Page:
Tomorrow marks the 20th anniversary of the 9/11 attacks that killed nearly 3,000 people. Country 107-3 WRWD will have a special program starting at 7am with Chris Marino who will be joined later in the morning by Beth Christy and Uncle Mike. All of the major news networks will be covering the memorials. Here's a quick rundown of what to expect . . .
1. President Biden plans to visit all three sites where the attacks unfolded: The World Trade Center in New York . . . the Pentagon outside D.C. . . . and the memorial near Shanksville, Pennsylvania where Flight 93 crashed. That's the plane that was supposed to hit the Capitol building, but the passengers fought back.
2. The 9/11 Memorial in New York will hold a ceremony where all the victims' names will be read out loud. It starts at 8:30, followed by a moment of silence at 8:46 A.M. when the first plane hit the North Tower. Only the victims' families will be in attendance. (Here's a helpful timeline of how that terrible morning unfolded.)
3. A private ceremony for family will also happen at the Flight 93 Memorial in Pennsylvania to honor the 40 lives that were lost there. They're also doing a candle ceremony tonight, where 40 lanterns will be placed next to the Wall of Names memorial.
4. Another memorial is happening at the Pentagon, where 184 people lost their lives. At sunrise, they'll unfurl a big American flag on the west side of the building where American Airlines Flight 77 hit.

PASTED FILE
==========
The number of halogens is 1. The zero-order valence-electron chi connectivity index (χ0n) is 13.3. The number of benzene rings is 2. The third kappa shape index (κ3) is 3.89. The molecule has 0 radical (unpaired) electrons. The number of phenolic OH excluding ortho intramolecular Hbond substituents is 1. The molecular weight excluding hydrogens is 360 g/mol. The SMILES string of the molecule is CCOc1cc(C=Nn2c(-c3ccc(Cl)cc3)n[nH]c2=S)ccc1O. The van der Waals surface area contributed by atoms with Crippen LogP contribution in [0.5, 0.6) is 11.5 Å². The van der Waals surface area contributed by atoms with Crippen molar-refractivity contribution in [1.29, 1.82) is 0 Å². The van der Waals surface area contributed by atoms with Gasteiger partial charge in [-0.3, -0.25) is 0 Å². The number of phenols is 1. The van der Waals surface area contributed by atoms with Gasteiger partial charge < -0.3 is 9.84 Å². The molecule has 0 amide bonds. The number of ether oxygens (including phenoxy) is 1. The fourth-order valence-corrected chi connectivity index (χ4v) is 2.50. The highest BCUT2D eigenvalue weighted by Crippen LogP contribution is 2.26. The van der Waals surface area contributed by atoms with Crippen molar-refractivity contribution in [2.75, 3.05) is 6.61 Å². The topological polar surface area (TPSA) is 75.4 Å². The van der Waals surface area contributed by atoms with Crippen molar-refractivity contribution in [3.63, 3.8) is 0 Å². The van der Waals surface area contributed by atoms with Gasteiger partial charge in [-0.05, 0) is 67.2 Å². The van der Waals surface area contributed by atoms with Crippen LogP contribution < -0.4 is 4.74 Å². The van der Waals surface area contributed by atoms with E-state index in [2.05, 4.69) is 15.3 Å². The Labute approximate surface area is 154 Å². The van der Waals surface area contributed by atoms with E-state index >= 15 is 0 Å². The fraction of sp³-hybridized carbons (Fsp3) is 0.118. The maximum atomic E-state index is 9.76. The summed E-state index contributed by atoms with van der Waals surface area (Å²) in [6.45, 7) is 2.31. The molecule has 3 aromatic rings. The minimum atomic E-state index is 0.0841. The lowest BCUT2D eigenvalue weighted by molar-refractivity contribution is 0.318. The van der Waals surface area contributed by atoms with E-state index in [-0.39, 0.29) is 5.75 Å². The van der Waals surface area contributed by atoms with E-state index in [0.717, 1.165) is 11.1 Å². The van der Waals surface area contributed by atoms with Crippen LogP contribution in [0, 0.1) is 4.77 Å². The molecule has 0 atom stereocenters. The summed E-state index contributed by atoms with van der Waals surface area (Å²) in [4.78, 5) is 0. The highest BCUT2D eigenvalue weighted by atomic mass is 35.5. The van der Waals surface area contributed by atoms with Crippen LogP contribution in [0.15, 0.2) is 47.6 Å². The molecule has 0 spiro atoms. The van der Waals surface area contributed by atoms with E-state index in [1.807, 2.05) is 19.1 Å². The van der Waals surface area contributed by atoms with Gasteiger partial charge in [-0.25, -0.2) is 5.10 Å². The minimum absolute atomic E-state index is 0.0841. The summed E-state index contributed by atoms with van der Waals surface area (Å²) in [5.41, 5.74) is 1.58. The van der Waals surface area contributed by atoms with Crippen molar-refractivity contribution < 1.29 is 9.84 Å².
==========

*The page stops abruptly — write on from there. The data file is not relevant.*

Around a third of Americans are too young to remember 9/11. A report in 2015 put it at 26%. But over 30% of Americans are now 25 and younger. So they were too young to remember, or weren't born yet. (A professor at Stanford who teaches a class about 9/11 says it's weird to be the only one in the room who remembers it now.)
Here are five stats and facts for the 20th anniversary of 9/11 . . .
1. It's the deadliest terror attack in history. 2,977 people were killed on September 11th, 2001: 2,753 at the World Trade Center . . . 184 at the Pentagon . . . and 40 passengers and crew in Shanksville, Pennsylvania. (Many of the remains still haven't been identified. Two more victims were just ID'd this week through DNA.)
2. 343 New York City firefighters . . . 23 NYPD officers . . . and 37 Port Authority officers lost their lives. Over 6,000 people were also injured. (Thousands of deaths have also been linked to health problems caused by toxic dust at Ground Zero.)
3. More than 80 nationalities lost at least one life that day. The British lost the second highest number of people. 372 non-Americans were killed, including 67 Brits.
4. 20 people were pulled out of the World Trade Center rubble alive. The last survivor was trapped 27 hours before she was rescued.
5. The attacks were devastating, but Americans came together. In the first two days after 9/11, more than 1.5 million units of blood were donated nationwide. And that September alone, people donated $657 million to help the victims' families.
By the end of the year, over $2 BILLION had been donated. Around 60% of Americans gave money, donated blood, or volunteered in various ways. (WeAreTheMighty.com did a great article a while back called "7 Incredible Stories of Heroism on 9/11.")
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